This alternative explanation, however, has difficulty in explaining why US Republicans went from mixed support of health behaviors to a more wide-spread rejection of these behaviors. Bursztyn et al (2020) documents how in the early days of the outbreak, two influential news anchors associated with the political right had discordant reactions to the burgeoning pandemic, with one downplaying the danger posed by the virus and the other taking it more seriously. During this same time, news anchors associated with the left showed a more united front, more universally endorsing caution. From the alternative explanation’s perspective, whether or not a more somber assessment of the virus would become the norm among American Republicans is essentially a coin flip—dependent completely upon what proportion of American Republicans were privately leaning towards endorsement at the outset. From the associative diffusion perspective, however, the outcome is more predictable: with mixed feelings in one group and largely unanimous feelings in the other, audiences watching these programs would see a correlation between rejecting these health behaviors and political identity – leading to a mutual embedding of the meaning of these practices and political orientation. What it meant to be an American conservative became, in part, rejecting these health behaviors, and vice versa.
This simple analysis elucidates several possible interventions to increase Republican endorsement of recommended health behaviors. First, the wide-spread shaming of Republicans writ large among Democrats will likely only serve to worsen the issue, as it will make more salient the behavioral disparities between the groups. Making examples of Republicans who endorse these health behaviors more salient could serve to lessen the troublesome perceived association. Additionally, the political identity of prominent instances of individuals or groups who happen to both identify as Republican and reject these health behaviors should be made as inconspicuous as possible, perhaps by focusing on other characteristics of the individuals (though this runs the risk of recreating these behavioral disparities along a different demographic axis). Finally, in discussions where the behavioral disparity along party lines has already been made salient, one should take a page from research on moral reframing (Feinberg and Willer 2015) and attempt to make salient connections between these health behaviors and values that are widely endorsed by US Republicans (e.g. patriotism and the sanctity of life).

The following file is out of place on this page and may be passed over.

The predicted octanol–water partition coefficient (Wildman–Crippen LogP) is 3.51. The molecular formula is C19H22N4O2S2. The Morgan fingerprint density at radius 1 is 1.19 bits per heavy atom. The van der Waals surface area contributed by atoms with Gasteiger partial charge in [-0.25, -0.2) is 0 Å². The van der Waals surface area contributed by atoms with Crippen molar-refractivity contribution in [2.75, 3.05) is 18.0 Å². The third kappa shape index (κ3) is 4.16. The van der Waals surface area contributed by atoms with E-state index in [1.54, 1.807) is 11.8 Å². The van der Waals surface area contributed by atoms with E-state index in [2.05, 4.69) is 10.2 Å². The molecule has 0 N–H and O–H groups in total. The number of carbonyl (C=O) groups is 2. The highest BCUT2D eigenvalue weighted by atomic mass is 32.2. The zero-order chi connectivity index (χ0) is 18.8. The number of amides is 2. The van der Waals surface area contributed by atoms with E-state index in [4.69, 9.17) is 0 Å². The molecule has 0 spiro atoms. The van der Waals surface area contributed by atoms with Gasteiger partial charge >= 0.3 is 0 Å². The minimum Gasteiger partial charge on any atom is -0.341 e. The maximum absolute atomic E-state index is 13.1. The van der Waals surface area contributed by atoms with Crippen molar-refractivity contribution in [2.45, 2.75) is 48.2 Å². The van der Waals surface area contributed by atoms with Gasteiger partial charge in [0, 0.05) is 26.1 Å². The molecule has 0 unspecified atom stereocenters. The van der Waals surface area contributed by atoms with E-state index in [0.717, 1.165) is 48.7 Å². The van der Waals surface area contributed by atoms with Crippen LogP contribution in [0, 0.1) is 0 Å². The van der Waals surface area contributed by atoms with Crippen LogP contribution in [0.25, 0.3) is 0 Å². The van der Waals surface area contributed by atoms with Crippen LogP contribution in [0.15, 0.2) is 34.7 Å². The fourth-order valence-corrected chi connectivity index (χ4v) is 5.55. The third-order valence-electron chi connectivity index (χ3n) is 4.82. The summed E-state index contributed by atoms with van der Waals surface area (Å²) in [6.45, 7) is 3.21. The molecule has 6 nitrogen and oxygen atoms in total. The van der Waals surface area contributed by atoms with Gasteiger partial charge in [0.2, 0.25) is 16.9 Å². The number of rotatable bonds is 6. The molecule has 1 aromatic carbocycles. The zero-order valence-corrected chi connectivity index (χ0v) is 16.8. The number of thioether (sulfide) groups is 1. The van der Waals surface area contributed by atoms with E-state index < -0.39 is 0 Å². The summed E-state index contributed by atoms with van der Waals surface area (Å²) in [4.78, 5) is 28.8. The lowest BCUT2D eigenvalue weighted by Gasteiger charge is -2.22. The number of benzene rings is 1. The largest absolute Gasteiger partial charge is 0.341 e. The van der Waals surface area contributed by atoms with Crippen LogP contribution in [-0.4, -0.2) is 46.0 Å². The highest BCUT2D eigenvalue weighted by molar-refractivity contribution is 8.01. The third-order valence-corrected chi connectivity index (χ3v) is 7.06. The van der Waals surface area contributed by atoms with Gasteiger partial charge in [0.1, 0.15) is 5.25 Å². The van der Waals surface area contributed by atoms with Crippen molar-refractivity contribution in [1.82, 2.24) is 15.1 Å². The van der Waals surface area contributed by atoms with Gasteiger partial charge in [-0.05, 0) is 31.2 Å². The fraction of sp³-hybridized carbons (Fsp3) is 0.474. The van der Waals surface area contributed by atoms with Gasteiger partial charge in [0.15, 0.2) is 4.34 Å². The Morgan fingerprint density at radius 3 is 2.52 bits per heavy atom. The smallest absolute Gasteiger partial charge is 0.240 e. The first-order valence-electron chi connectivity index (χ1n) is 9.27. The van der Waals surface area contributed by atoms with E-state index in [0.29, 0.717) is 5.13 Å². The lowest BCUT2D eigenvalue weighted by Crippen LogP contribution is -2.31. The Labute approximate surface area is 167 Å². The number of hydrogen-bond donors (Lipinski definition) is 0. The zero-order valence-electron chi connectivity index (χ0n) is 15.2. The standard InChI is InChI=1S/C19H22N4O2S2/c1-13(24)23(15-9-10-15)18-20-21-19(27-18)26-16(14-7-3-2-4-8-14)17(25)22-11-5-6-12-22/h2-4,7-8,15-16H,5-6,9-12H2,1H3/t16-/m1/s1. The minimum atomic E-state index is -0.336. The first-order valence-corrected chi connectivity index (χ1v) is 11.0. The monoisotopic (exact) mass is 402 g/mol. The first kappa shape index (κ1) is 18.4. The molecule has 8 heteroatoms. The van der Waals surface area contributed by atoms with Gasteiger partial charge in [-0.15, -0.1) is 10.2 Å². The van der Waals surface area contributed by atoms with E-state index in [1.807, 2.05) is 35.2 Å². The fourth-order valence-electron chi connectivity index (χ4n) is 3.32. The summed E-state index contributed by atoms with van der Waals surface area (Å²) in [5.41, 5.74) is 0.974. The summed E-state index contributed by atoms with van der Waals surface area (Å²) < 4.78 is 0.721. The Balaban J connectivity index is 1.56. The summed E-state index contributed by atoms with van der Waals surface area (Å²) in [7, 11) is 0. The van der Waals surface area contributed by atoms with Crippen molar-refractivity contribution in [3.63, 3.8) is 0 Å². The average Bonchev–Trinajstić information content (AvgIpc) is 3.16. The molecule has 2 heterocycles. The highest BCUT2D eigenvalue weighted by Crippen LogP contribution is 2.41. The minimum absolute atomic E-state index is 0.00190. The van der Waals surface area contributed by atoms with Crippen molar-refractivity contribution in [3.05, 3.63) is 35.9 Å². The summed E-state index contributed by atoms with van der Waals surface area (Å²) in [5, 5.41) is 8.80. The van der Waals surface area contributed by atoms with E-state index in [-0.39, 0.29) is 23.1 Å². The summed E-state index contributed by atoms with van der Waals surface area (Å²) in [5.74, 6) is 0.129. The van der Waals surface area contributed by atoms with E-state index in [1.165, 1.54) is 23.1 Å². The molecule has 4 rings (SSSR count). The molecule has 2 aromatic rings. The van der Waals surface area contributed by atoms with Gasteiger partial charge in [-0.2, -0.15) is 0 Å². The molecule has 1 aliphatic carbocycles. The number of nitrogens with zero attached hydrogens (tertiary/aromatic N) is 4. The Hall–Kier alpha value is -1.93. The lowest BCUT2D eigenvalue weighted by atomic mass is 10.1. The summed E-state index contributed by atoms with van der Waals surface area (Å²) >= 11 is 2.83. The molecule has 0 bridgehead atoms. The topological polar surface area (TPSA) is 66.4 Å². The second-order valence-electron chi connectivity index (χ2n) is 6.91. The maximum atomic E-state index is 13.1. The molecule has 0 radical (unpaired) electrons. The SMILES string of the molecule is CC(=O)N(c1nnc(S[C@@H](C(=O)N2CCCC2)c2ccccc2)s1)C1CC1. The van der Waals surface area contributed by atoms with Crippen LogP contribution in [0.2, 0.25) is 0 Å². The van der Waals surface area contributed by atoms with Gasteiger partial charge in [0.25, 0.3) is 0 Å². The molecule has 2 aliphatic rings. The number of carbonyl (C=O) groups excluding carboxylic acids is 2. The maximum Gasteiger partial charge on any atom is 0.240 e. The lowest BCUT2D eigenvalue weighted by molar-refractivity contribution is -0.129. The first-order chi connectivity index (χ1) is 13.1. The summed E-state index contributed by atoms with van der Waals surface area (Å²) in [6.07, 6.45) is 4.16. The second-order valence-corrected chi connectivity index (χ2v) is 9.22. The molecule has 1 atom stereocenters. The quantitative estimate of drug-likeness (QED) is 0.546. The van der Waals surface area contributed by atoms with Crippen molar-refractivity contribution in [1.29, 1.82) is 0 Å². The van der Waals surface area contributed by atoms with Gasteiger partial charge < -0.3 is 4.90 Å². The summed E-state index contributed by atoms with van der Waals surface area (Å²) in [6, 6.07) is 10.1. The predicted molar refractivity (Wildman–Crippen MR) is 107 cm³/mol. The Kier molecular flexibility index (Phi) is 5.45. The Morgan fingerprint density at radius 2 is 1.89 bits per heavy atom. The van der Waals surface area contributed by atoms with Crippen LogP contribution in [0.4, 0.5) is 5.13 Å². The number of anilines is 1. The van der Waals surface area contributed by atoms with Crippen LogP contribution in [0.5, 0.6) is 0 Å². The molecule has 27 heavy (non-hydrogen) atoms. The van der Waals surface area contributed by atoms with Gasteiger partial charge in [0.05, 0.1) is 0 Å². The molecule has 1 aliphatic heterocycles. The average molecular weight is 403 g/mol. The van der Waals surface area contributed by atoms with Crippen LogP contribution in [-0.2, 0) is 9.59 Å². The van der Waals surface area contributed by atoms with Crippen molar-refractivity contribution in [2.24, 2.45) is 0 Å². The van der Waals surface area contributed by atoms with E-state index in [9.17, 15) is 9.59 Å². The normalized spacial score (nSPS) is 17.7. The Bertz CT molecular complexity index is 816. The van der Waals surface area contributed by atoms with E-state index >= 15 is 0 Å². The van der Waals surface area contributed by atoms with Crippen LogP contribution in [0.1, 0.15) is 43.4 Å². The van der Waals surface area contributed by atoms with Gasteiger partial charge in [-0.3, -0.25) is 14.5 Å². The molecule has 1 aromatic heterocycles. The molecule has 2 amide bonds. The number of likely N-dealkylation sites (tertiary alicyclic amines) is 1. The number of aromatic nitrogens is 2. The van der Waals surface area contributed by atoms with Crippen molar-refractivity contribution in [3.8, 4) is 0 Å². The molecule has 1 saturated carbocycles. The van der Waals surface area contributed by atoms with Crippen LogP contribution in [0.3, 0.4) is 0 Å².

Axelrod, R. (1997). The dissemination of culture: A model with local convergence and global polarization. Journal of conflict resolution, 41(2), 203-226.
Bursztyn, L., Rao, A., Roth, C., & Yanagizawa-Drott, D. (2020). Misinformation during a pandemic. University of Chicago, Becker Friedman Institute for Economics Working Paper, (2020-44).
DellaPosta, D., Shi, Y., & Macy, M. (2015). Why do liberals drink lattes?. American Journal of Sociology, 120(5), 1473-1511.
Feinberg, M., & Willer, R. (2015). From gulf to bridge: When do moral arguments facilitate political influence?. Personality and Social Psychology Bulletin, 41(12), 1665-1681.
Goldberg, A., & Stein, S. K. (2018). Beyond social contagion: Associative diffusion and the emergence of cultural variation. American Sociological Review, 83(5), 897-932.
Iyengar, S., Lelkes, Y., Levendusky, M., Malhotra, N., & Westwood, S. J. (2019). The origins and consequences of affective polarization in the United States. Annual Review of Political Science, 22, 129-146.
Kushner Gadarian, S., Goodman, S. W., & Pepinsky, T. B. (2020). Partisanship, health behavior, and policy attitudes in the early stages of the COVID-19 pandemic. SSRN working paper.
van Loon, A., Goldberg, A., & Srivastava, S. (Manuscript under preparation). “Multilevel Construal Distance, Affective Polarization, and Dehumanization”.